In the first film, I didn't find Ripley to be that compelling or interesting of a character; she was a tough, independent-minded woman and not a typical damsel-in-distress, yes, but that was about all she had going for her and I really didn't care if she lived or died. To me, Aliens is where the character comes into her own as a truly memorable, likable, and admirable hero, thanks to the combination of Cameron's writing and Sigourney Weaver's returning performance, which received a much-deserved Oscar nomination (she should've won, but I'm glad that they at least recognized her). She goes through such an arc here: she starts out as a very traumatized woman, one who's found herself in a place and time completely unfamiliar to her, she learns that her daughter grew old and died during the time she was floating out there in hyper-sleep, her story about the Alien and her warnings about the other eggs on the planet are completely dismissed, is personally blamed for the destruction of the Nostromo and has her flight license suspended, she's submitted to psychiatric evaluation, and she's haunted every night by nightmares about the creature. As horrified as she is to learn that the planet, now called LV-426, is now colonized, when Carter Burke and Lt. Gorman come to her with the news that contact has been lost, she initially refuses to have anything to do with the mission, stemming from both her fear and anger at not being believed, telling them, "Forget it. It's not my problem." Even when Burke tells her that the company has agreed to have her reinstated as a flight officer if she goes, she still staunchly refuses. But, when she continues to have nightmares, she realizes that the only way she's ever going to be able to move is to go back and face her fears and she reluctantly agrees to go... only when she makes Burke assure her that the mission is to destroy the Aliens, not to study or capture them. When she and the marines come upon LV-426, Ripley is still clearly suffering from her past experiences, as she stumbles over herself when trying to describe what she knows about the Aliens by describing what happened to Kane, she has trouble fitting in with the marines, whom you can tell she's not sure about, and is very hostile towards the android, Bishop, because of what happened before with Ash. She also tries to warn the marines about the gravity and possible size of what they're up against but they're so cocky that it falls on deaf ears. Ripley's concerns continue to be dismissed by Gorman when they investigate the colony and her fears come back full on when they discover two live facehuggers in the med lab, which makes her very jumpy, although as the story grows on, she begins to conquer her fears.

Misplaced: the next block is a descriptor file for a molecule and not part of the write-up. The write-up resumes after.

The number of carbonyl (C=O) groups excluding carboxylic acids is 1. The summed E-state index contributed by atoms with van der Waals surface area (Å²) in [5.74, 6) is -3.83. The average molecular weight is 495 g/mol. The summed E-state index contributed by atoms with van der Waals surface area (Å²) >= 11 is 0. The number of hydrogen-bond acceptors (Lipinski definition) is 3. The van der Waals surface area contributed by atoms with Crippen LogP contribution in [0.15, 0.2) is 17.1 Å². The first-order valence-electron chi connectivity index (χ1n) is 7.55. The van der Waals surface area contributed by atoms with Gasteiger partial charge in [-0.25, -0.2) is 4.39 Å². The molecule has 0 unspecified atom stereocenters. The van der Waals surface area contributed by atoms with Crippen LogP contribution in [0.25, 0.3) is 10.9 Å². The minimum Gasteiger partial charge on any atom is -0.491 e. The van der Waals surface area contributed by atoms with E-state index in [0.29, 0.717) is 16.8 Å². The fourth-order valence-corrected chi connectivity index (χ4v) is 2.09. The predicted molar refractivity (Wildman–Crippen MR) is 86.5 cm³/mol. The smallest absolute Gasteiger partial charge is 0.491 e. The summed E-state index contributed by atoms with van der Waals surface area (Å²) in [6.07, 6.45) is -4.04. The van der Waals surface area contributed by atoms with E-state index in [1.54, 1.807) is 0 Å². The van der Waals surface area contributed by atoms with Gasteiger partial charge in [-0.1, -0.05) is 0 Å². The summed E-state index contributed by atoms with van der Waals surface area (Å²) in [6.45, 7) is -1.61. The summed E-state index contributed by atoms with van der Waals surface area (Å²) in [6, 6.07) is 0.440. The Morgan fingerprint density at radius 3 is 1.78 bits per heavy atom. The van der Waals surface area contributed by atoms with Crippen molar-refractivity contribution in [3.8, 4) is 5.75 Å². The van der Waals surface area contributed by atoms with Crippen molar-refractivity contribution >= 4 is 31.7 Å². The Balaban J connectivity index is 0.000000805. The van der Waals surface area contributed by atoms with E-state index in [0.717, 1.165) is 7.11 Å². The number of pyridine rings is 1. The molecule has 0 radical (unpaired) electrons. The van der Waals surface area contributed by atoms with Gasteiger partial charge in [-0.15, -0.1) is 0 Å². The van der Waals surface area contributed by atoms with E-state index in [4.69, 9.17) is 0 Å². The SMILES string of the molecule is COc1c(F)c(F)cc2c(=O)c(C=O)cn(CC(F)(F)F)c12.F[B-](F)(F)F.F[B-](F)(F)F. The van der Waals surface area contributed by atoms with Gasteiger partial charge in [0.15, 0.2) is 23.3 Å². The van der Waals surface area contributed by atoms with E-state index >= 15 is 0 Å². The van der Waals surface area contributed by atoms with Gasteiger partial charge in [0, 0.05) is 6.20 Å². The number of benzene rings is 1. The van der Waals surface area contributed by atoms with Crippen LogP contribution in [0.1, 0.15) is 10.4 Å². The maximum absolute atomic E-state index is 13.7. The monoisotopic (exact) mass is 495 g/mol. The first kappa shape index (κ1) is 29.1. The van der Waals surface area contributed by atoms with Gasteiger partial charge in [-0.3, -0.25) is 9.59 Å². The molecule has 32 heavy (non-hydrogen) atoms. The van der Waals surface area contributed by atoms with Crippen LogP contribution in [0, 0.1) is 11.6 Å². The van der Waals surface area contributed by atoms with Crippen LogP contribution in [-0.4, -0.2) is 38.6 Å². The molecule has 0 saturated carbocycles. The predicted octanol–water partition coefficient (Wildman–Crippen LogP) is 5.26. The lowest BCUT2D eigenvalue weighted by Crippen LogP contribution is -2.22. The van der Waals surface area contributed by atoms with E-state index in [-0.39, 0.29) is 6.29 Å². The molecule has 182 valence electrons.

Ripley develops two important relationships over the course of the story. One is with Corporal Hicks, the one marine who comes across as understanding to her plight, and while the two of them never become romantically involved or anything, they do develop a very trusting, respecting bond, with Hicks clearly admiring her intelligence and bravery and the feeling is mutual. They become close enough to where he gives her a locator band so he can find her anywhere in the complex and they continue to rely on each other throughout the story, to the point where they, as well as the captured Newt, are the only humans left alive. Their last interaction is before Ripley heads out to rescue Newt and they tell each other their first names, signifying how close they've become, with Hicks telling her, "Don't be gone long, Ellen." The other, and more significant relationship, is with Newt, whom they find all alone and traumatized in the colony. Having been a mother herself, Ripley's maternal instincts immediately kick in when they find her and she manages to calm her down and gets her to stop trying to run away. The first real moment between them is a really nice one, where Ripley, after wiping off some hot chocolate that dribbled onto Newt's face, says, "Uh-oh, I made a clean spot here. Now I've done it. Guess I'll have to do the whole thing," and as she cleans her, she says, "Hard to believe there's a little girl underneath all this... and a pretty one too." Their connection begins when Newt tells her that that's what everyone calls her, rather her real name of Rebecca, and she learns that her parents and brother are dead. She becomes very protective of her, making sure she doesn't experience or see anything else that'll traumatize her (like the cocooned bodies of the colonists in the Alien hive), and when they become stranded on the planet after the dropship is destroyed, she does what she can to keep her safe and secure. Obviously, a surrogate mother-daughter relationship and when the Aliens take her during their escape, Ripley is not leaving without her, even though she knows that, at that point, the colony's atmospheric processor will suffer a massive explosion in less than half an hour.